American Alpine Jounrna and Accidents in North American Climbing

Asia, Nepal, Everest, First Mexican Ascent and Tragedy

  • Climbs And Expeditions
  • Climb Year:
  • Publication Year: 1990

Everest, First Mexican Ascent and Tragedy. Our expedition was made up of Americans Scott Fischer, Robert Reynolds, Wally Berg, Bill Butler, Pat Howard, Tim Thorne, Ken Frick, Scott Moore, Dick Moran, Sheri Henderson, Peter Jamieson and me as leader and Mexicans Sergio Watkins Fitch and Ricardo Torres Nava. Our route was the normal South-Col route. We established Base Camp, Camps I, II, III, and IV at 17,500, 19,500, 21,000, 23,500 and 26,000 feet on March 11, April 4, 7, 15 and 24. It took 19 days to fix the icefall route due to hazardous conditions and one snowstorm. The traditional right-side approach was not feasible and the route was placed under the shoulder of the west ridge. We coordinated fixing the route with five other expeditions. We made three summit attempts: May 2 by Fischer, Berg and Jamieson to 28,000 feet thwarted by deep snow and exhaustion; May 13 by the same team turned back at 28,000 feet by storm; and May 16 to the summit by Torres, Phu Dorje Sherpa and Ang Danu Sherpa. I had to return from 27,000 feet. Oxygen was used above the South Col. Phu Dorje disappeared during the descent. His body was spotted several days later by other expedition members. Base Camp was a virtual city with considerable environmental impact and requiring expertise in international diplomacy.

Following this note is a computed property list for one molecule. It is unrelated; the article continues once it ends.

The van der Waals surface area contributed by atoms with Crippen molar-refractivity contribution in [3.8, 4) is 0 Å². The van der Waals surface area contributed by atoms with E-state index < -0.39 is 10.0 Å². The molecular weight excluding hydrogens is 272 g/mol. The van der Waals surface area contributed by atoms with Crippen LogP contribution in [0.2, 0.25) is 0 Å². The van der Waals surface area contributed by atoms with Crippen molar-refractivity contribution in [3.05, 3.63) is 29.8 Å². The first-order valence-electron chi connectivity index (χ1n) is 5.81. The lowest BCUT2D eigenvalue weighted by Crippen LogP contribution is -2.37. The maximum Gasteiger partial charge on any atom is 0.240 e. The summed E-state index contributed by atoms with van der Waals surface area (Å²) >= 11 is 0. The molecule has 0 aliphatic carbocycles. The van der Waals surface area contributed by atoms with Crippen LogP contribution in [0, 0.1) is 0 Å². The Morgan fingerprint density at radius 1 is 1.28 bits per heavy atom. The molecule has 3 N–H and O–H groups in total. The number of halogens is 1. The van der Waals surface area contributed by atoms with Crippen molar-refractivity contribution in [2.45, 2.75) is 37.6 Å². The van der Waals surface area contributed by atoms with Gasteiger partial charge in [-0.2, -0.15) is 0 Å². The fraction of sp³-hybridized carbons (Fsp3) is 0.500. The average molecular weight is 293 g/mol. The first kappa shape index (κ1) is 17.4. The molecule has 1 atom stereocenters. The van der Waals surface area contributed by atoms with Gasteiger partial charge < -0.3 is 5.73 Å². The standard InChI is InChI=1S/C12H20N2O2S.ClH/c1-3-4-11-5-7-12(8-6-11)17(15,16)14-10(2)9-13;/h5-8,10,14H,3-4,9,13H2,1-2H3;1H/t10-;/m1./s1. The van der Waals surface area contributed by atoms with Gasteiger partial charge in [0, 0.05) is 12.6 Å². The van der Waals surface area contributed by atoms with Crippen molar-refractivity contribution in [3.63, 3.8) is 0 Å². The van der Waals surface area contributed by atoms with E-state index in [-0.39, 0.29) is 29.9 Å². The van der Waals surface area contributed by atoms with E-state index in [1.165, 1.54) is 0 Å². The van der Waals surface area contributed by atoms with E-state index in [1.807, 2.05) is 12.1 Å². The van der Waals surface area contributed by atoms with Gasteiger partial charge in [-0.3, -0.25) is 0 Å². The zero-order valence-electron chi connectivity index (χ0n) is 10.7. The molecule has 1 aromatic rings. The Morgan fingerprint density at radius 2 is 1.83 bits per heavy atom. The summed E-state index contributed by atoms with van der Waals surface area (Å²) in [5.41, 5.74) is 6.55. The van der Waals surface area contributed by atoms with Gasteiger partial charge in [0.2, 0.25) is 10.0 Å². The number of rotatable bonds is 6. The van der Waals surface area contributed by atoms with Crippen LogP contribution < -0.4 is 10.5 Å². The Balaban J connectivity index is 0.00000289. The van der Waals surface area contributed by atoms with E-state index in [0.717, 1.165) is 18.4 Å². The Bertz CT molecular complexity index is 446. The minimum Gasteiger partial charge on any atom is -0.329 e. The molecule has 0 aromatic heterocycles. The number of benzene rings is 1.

Walter McConnell, M.D., Unaffiliated

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